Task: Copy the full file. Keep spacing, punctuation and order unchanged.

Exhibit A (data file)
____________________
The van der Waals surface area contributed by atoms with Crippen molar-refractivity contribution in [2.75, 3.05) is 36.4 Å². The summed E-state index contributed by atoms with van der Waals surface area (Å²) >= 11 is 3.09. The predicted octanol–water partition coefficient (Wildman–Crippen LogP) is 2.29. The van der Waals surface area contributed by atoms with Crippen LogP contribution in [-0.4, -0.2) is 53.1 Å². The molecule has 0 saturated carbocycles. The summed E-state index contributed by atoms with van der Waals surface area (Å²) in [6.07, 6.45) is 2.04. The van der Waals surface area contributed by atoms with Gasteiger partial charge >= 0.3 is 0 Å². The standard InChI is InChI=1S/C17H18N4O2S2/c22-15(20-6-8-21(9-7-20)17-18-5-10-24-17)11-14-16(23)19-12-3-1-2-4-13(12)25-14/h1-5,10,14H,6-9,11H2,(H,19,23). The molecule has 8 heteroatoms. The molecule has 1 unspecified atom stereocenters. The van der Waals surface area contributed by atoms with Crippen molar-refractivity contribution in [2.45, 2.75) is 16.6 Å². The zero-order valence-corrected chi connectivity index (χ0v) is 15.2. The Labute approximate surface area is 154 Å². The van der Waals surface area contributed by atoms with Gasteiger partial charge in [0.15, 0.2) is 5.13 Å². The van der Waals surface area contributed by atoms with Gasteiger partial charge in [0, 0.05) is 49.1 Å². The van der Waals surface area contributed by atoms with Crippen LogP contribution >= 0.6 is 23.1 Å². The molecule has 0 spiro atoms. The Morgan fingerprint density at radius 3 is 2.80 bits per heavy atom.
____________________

The van der Waals surface area contributed by atoms with Crippen molar-refractivity contribution in [2.75, 3.05) is 36.4 Å². The summed E-state index contributed by atoms with van der Waals surface area (Å²) >= 11 is 3.09. The predicted octanol–water partition coefficient (Wildman–Crippen LogP) is 2.29. The van der Waals surface area contributed by atoms with Crippen LogP contribution in [-0.4, -0.2) is 53.1 Å². The molecule has 0 saturated carbocycles. The summed E-state index contributed by atoms with van der Waals surface area (Å²) in [6.07, 6.45) is 2.04. The van der Waals surface area contributed by atoms with Gasteiger partial charge >= 0.3 is 0 Å². The standard InChI is InChI=1S/C17H18N4O2S2/c22-15(20-6-8-21(9-7-20)17-18-5-10-24-17)11-14-16(23)19-12-3-1-2-4-13(12)25-14/h1-5,10,14H,6-9,11H2,(H,19,23). The molecule has 8 heteroatoms. The molecule has 1 unspecified atom stereocenters. The van der Waals surface area contributed by atoms with Crippen molar-refractivity contribution in [2.45, 2.75) is 16.6 Å². The zero-order valence-corrected chi connectivity index (χ0v) is 15.2. The Labute approximate surface area is 154 Å². The van der Waals surface area contributed by atoms with Gasteiger partial charge in [0.15, 0.2) is 5.13 Å². The van der Waals surface area contributed by atoms with Gasteiger partial charge in [0, 0.05) is 49.1 Å². The van der Waals surface area contributed by atoms with Crippen LogP contribution >= 0.6 is 23.1 Å². The molecule has 0 spiro atoms. The Morgan fingerprint density at radius 3 is 2.80 bits per heavy atom.